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Two thumbs up for President Obama

Updated: August 24, 2013 6:20AM



If you did not hear President Barack Obama’s whole speech Friday, it is totally worth the full 17 minutes. He showed deep concern and honest emotion with no TelePrompter and no practiced cadence. It was even more moving when I re-listened to it on the Internet.

How I wish he would had just added “Replace everything I just said about blacks and African-Americans with any other minority you can name such as Hispanic or Asian or Middle Eastern or Native American and you have a start toward understanding minorities.” This would have taken a political offering about his established base and transformed it into a long-remembered presidential moment.

Pamela Ames, Hyde Park

Racism goes both ways

In response to Margaret Hall’s letter [“Black youths must learn a whole new set of rules,” July 21, 2013), my white children were given the same lessons about how to act while driving if stopped by the police and that was 30 years ago in the suburbs. Our suburb is a melting pot of races and cultures. While the suburb is predominately white, no black youth has a problem while walking down our streets. But I have to admit I would not feel safe walking, or for that matter, driving down a street in a black neighborhood. I have no doubt that I would be asked what I was doing there. You see, racism is a two-way street and unless we all are willing to let go of it, nothing is going to change. Many of the youth of today are doing a good job of eliminating racism, so why don’t the adults follow their lead?

Janet Lumm, Schaumburg

Middle class no longer prosperous

The middle class is the new poor people. Not so long ago, we were going about our lives, day to day, enjoying life’s simplest of pleasures. We were not rich, not poor, but comfortable. We were able to pay our bills, put food on our tables, and gasoline in our vehicles. We worked hard and played hard. No longer are we a double-income family with two kids, but rather, a triple-income family with two kids, and yet, the threat of foreclosure is imminent. We have changed nothing in our personal lives on our own accord. We live in the same house that we have owned for the past 20 years. We are driving the same cars that were paid for long ago, doing our best to keep them going, with the knowledge that if they cease to operate we are in deep trouble. We have done nothing to cause this strife on our own; this strife has been cast upon us like a plague, devouring our resources, and depleting our strengths to endure. We apply for assistance wherever possible, we job hunt voraciously, and we cut our meager living expenses even further. With our expenses increasing and rising and our income stagnant, we are stressed, angry, and depressed. I think the gap between the haves and the have nots has grown so extreme that there is a disconnect. We may be down but we are definitely not out. We will survive, we will endure, and we will overcome.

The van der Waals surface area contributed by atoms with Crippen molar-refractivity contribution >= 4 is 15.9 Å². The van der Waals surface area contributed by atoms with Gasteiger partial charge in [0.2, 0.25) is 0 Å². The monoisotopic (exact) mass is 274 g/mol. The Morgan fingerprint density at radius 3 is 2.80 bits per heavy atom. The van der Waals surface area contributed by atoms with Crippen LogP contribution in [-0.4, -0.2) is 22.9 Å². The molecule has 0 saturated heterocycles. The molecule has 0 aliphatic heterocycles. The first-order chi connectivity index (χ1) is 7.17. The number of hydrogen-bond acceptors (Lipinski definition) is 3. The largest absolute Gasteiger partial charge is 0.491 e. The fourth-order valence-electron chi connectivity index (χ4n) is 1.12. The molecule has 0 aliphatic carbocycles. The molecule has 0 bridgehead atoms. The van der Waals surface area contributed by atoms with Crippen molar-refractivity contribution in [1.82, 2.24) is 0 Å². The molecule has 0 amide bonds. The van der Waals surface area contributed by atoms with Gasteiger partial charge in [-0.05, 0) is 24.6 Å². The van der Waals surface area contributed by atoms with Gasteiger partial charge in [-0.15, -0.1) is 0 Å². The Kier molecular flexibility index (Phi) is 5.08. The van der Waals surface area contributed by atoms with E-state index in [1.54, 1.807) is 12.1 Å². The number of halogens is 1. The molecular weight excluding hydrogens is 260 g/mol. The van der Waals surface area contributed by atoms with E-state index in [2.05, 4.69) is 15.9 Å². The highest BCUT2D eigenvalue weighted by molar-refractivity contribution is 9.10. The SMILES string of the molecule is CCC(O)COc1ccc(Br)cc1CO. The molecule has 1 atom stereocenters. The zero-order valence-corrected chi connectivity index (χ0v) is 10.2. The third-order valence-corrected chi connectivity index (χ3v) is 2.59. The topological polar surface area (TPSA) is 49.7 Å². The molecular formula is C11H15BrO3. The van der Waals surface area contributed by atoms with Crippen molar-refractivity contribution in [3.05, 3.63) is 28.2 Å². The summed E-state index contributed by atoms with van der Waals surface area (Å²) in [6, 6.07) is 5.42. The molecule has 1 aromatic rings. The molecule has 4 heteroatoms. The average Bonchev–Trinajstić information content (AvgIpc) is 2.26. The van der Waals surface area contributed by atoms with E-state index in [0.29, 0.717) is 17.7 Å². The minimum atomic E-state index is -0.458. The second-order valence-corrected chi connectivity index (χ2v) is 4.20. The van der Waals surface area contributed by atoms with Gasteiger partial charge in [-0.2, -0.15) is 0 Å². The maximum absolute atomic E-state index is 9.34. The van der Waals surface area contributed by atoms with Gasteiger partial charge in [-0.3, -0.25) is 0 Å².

Jenny Anderson, Crete



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